…test driven by Robin Roberts (and Miles Better News Agency).
Some cars are just in your face, over-hyped and over-sold, but not the Mazda3.
This refreshed and revised mid-sized hatchback model has an appeal with its restrained but attractive styling, purposeful fittings and ultra efficient powertrains. Oh and a growing list of awards, particularly with a “family” cachet to them.
Perhaps, not surprisingly, its economy has won praise from those canny Scottish motoring journalists north of the border and at the other extreme in mega-rich Dubai in November it was voted “Supreme Winner” at the 2019 Women’s World Car of the Year awards. Could any awards offer a wider contrast?
Certainly, no other car this year has achieved this unusual duo celebration. Which just goes to show the Mazda3 is a car full of not one but many characters. Even hybrids power some of them, such as our 2.0 Sport version delivering 180 ps.
The UK range is heading towards 30 models in four trim levels, manual and automatic transmission, saloon and hatchback body styles, cutting right into the heart of the UK buyers’ market.
Starting from £20,595 the 28 model Mazda3 range features hatchback models powered by the 122 hp Skyactiv-G and 180 hp Skyactiv-X petrol engines, while the stylish Mazda3 Saloon is exclusively powered by the ground-breaking Skyactiv-X engine.
Featuring Mazda’s unique Spark Controlled Compression Ignition technology, Skyactiv-X is the world’s first production petrol engine to exploit the benefits of compression ignition.
Providing drivers with the free-revving performance of a petrol engine combined with greater efficiency, the 2.0 litre four-cylinder 180 hp Skyactiv-X engine features the highest compression ratio for a production petrol engine in the world, while its lean burn capabilities ensure outstanding fuel economy and low emissions.
Behind the wheel of the 180 hp Mazda3 five-door hatchback it’s a delightful experience with the power instantly available, the pull is strong and continuous and the gearchanges are velvet-smooth. It really is a different driving experience from most similar sized petrol engines, even from prestigious marques.
It often felt a bigger-sized engine, so smooth and eager were its responses, and its economy was very good while emissions were also very low. That engine refinement continued through the six-speed gearbox and lever which was conveniently positioned and had a light direct action with a smooth and progressive clutch underfoot. The throttle was neatly weighted and the footbrake was strong with good feedback contrasting with the electronic parking brake and its on/off feel.
Secondary controls all fell to hand and fingers without groping but there’s a lot to take in and markings may be on the small side for some older eyes, not helped by an overwhelmingly black interior finish throughout.
By contrast, the driver’s display in front was very big, clear and easy to read and included a selectable panel of information. A modest sized screen to the left and over the central console was the infotainment display which operated with a mixture of touch-screen and large control knob behind the gearlever. This display could be quickly changed and refreshed.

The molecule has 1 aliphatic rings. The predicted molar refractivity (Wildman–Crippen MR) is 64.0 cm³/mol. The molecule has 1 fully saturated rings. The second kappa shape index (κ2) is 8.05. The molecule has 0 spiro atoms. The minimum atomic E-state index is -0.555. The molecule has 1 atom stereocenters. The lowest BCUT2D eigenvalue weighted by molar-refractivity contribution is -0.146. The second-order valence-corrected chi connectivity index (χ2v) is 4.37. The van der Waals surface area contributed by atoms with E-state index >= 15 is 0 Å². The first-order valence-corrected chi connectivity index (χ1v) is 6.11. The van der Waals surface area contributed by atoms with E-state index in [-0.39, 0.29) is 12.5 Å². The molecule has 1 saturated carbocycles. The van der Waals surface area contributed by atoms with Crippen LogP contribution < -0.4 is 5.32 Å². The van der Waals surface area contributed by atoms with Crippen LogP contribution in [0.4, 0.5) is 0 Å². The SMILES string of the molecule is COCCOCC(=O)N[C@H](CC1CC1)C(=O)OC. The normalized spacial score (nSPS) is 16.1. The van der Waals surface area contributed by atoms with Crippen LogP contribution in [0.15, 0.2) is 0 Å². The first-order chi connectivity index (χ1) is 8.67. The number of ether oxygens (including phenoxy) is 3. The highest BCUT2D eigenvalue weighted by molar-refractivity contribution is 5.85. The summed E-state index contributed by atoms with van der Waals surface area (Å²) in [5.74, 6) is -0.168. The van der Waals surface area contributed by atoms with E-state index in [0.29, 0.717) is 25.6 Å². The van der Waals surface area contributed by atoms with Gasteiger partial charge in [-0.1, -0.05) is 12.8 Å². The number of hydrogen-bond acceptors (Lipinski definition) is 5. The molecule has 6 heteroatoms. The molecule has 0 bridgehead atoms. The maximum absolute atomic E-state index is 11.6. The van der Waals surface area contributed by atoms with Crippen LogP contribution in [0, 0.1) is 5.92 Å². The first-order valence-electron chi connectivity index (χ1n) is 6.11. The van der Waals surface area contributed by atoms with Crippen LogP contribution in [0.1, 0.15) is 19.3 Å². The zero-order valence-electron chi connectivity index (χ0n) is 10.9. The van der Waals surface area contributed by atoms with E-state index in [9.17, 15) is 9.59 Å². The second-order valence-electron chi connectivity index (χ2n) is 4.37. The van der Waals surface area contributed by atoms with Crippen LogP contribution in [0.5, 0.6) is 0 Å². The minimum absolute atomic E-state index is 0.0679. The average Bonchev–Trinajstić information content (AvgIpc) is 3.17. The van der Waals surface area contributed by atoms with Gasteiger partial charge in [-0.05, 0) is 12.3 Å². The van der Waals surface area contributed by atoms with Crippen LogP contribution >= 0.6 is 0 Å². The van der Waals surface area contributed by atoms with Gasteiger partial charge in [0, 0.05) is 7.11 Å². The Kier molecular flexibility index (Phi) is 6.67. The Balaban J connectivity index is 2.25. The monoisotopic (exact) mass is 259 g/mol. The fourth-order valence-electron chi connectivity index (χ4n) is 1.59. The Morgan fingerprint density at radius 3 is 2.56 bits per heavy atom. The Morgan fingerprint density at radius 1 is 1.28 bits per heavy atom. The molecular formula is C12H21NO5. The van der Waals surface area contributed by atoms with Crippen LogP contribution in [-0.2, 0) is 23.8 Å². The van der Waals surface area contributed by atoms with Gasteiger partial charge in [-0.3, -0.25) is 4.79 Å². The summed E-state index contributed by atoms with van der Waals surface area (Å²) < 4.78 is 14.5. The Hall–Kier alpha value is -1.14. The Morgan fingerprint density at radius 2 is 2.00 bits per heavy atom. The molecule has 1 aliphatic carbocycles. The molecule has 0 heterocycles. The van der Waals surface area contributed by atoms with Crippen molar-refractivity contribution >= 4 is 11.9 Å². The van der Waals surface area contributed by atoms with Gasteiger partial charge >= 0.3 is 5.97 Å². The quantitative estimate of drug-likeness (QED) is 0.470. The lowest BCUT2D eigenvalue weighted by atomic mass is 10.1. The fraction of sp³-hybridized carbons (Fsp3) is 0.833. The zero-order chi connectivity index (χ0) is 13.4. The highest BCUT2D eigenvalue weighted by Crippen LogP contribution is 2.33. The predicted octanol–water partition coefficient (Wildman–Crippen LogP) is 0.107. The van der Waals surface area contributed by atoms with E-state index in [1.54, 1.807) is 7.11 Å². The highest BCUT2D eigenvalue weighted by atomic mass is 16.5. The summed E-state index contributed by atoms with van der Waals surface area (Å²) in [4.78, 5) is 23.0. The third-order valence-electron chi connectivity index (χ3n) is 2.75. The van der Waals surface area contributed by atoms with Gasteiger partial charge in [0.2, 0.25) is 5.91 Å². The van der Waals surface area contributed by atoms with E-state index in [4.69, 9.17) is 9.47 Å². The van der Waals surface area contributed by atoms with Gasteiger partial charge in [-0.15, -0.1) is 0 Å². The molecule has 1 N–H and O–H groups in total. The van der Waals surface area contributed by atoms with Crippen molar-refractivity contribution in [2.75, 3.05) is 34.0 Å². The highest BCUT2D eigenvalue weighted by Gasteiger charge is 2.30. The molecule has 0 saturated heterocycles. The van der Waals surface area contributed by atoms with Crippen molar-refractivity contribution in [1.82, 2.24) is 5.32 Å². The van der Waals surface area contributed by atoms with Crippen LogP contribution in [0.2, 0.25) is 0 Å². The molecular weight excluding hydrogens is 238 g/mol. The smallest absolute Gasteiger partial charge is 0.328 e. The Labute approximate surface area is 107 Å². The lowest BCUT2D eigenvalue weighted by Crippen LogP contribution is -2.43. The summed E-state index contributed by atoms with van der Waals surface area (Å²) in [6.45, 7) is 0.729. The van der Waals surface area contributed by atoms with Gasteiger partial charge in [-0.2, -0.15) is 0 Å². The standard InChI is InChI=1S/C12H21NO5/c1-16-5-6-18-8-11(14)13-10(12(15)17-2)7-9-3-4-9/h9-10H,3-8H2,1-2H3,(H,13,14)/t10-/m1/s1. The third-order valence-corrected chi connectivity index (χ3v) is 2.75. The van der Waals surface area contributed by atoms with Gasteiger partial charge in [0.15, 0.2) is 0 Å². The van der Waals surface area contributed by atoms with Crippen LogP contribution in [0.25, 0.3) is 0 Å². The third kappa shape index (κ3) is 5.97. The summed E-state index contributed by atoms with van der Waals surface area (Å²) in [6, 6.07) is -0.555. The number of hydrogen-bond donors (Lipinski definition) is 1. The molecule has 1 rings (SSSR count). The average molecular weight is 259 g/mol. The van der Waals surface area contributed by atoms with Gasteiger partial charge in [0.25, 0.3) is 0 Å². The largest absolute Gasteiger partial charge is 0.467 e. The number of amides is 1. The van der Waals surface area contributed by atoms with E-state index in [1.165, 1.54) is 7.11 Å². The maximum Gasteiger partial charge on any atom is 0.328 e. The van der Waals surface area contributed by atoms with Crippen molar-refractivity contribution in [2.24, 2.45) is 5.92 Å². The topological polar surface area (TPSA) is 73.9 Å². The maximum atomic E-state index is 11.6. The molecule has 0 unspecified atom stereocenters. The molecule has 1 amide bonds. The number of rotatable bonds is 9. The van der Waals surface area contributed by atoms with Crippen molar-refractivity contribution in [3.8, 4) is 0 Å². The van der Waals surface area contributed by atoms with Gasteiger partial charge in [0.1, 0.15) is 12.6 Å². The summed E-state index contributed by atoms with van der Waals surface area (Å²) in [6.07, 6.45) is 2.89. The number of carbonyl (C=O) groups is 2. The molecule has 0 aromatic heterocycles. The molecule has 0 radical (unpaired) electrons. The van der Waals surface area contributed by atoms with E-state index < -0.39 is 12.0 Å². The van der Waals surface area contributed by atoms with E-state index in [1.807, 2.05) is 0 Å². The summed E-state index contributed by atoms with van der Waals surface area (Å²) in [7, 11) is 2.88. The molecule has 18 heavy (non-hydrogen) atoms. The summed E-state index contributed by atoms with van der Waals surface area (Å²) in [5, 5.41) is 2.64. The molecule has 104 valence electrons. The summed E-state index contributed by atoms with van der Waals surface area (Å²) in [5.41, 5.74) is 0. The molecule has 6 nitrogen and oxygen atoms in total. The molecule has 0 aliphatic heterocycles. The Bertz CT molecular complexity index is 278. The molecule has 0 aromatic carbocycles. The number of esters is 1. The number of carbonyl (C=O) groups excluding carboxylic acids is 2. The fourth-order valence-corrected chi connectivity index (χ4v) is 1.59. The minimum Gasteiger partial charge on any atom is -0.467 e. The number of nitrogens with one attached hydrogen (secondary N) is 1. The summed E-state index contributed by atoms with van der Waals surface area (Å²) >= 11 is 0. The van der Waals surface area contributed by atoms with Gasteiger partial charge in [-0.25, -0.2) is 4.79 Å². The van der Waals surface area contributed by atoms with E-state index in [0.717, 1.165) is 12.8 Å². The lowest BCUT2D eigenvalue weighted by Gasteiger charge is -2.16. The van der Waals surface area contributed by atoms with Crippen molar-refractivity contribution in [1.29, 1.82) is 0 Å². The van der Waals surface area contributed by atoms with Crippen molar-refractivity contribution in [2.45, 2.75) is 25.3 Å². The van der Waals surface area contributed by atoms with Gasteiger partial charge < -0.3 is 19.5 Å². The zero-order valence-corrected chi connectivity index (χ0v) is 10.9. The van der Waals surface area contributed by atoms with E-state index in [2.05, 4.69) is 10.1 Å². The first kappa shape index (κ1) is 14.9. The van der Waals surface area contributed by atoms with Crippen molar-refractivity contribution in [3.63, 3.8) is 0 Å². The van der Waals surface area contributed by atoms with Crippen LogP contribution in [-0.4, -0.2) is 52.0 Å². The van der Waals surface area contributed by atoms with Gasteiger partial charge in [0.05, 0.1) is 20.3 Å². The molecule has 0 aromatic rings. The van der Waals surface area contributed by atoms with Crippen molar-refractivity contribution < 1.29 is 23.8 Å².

Thankfully, the car’s heating and ventilation was controlled by rotary and push buttons immediately below the central screen and it worked very well, quickly, comprehensively and thoroughly for all occupants to benefit. Powered windows were quick on the four doors.
For driver and passengers the access was unobstructed, the seats neatly shaped and supporting all but the most long-legged occupants. I appreciated their variable heating ability with heated wheel on some cold days. The front pair had a reasonable range of adjustment including power lumber for the driver but their actual buttons for adjustments were on the small side. Leg, shoulder and headroom were good.
Visibility was good to front and sides with good headlights and wipers but over the shoulder when pulling out or reversing it was more restricted by the roof pillars, and the rear window was shallow.
The engine noise was muted most of the time, became a bit thrashy with rising revs through the gears but once cruising on the motorway it was more composed. What was always present was a distant road rumble and sometimes a pothole could be heard.
In fairness the impact was rarely felt and the Mazda3 did ride very well over nearly every road we used. Mazda3 links with its family stable of sporting convertibles and coupés could explain the precision of its handling, its grip, its vice-free character, and reassuring confidence on the road.
This likeable Mazda really has a lot going for it with nothing seriously detracting, so no wonder it’s been pulling in the awards.
For: Very refined powertrain with good delivery and economy, sharp handling and strong brakes, comfortable ride.
Mini Milestones and Wheels-Alive Tech. Spec. in Brief:
Mazda3 2.0GT Sport Hatchback 180 hp.
Price: £27,465 as tested.
Mechanical: 180 hp, four cylinder, 2.0 litre, petrol hybrid engine, six speed manual gearbox.
Performance: 134 mph, 0–62 mph 8.2 seconds.
Fuel consumption: Combined cycle 45 mpg.
Emissions and taxation: CO2 emissions 103 g/km, VED First Year road tax £150 then £145 Standard rate, BiK company car tax 24%.
Insurance Group: 23E.
Warranty: Three years/60,000 miles.
Dimensions: L 4.46 m (14.63 ft), W 1.80 m (5.91 ft), H 1.44 m (4.72 ft), boot space 358 litres (12.64 cu.ft), five doors/five seats.